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Once you have hit mate, then you *need* the finer stuff, damn those pushers of 1500 proof sheets, they have me hooked you know.

Hmm let me think, 1/3rd sheet sander, crap B&D jigsaw, OK B&D circular saw, hammer drill, 2 el cheapo routers, dust extractor.
Most used? that drill, followed by the router in the table.
Presently? enjoying the challenge of producing 10mm thick stock by cutting it off the edge of 40mm stock with a panel cut handsaw followed by a damn good planing with my old Stanley #7. And a cathartic experience it is too. I expect I shall use the router to cut some dadoes but might forgoe the sander for the cabinet scraper when it comes to finishing. But then I do this stuff for fun and don't care about hourly rate comparisons.
Peter
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Peter Ashby
School of Life Sciences, University of Dundee, Scotland
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wrote:

<snip>
Think you can always tell an obsessive neander woodworker.
The swathes of missing hairs on the back of the arm are as telling as track marks and wild, staring eyes are in other spheres of existence....
And once the sharpening bug bites, the missus also begins to wonder why the kitchen knives will happily plough half the way through the chopping boards.
cheers Richard
-- Richard Sampson
email me at richard at olifant d-ot co do-t uk
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I've never really liked serrated knives for cutting tomatoes. YMMV of course.
Peter
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Peter Ashby
School of Life Sciences, University of Dundee, Scotland
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Peter Ashby wrote:

Of course, it's entirely possible that all my other knives are not very sharp, but I do find that cutting tomatoes with the tomato knife is very easy. The serration (sp?) seems to cut the skin of the tomato much easier.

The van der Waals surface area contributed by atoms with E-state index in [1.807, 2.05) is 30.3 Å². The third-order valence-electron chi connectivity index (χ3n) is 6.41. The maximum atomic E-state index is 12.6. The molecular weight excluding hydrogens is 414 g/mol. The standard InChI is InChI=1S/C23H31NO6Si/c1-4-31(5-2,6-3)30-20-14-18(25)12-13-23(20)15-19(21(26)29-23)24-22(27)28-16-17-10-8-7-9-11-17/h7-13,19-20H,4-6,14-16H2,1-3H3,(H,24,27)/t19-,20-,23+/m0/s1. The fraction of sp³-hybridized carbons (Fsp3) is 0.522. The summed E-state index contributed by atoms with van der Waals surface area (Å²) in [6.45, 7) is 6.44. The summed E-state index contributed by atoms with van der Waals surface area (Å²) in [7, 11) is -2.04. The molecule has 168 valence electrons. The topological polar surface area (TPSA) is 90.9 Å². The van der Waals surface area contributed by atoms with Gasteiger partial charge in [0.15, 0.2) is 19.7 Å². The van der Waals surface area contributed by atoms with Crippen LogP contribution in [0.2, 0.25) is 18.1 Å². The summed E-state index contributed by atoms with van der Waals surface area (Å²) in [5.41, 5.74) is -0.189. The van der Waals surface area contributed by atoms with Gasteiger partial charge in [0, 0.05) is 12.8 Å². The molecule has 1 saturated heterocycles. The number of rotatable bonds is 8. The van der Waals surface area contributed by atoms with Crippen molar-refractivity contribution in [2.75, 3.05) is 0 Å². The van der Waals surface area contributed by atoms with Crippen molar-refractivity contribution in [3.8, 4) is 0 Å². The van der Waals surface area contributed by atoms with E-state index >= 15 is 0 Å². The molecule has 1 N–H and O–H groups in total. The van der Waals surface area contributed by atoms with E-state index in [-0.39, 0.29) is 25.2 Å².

--
Ben Blaney
GSF1200 VFR800 CBR600 CD200
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Oh, sorry, I was not being as sharp as my knives :-)
Mary

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Peter Ashby wrote:

Er, yeah, like, but I've been avoiding them, but I was talking to a bloke in the pub who offered me a tester bag or two of Leighton Buzzard sand, and now I've gorn out and bought a float and a hawk and a mixer - I thought I was OK.. Just say NO!

Got one - the abrasive quality is very important, with cheap stuff they're useless. Not my preferred tool, anyway. Have been thinking of buying a belt sander, but I don't know whether I'd have enough use from it...

Bosh one, quite useful, keep old blades for very rough cutting of firewood.

I've a Toshiba that's done loads of work, got above sander free with it (was an expensive drill). Great. Need hard stone for sharpening TC bits.

1 small bosh, one T.

Cough.
You tell that to the youth of today....

Aaaaargh!!! Orbital sander finish!!! RUN AWAY!!!

Neither do I if it's for me.
--


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On Tue, 05 Aug 2003 21:46:14 GMT, snipped-for-privacy@blueyonder.co.uk (Peter Ashby) wrote:

Then you start on the velcro backing pads, soft, medium, hard etc. ;-)
Mark S.
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Chris wrote:

I suppose that really one should use a piece of plate glass for real flatness. What I use is melamine-faced chipboard, i.e. surplus kitchen cabinate carcassing or whatever. You can get strips of this stuff at Jewsons or wherever if you need to buy it (cheap!). I wouldn't be all that keen on using a ceramic tile, they're probably rather wavy.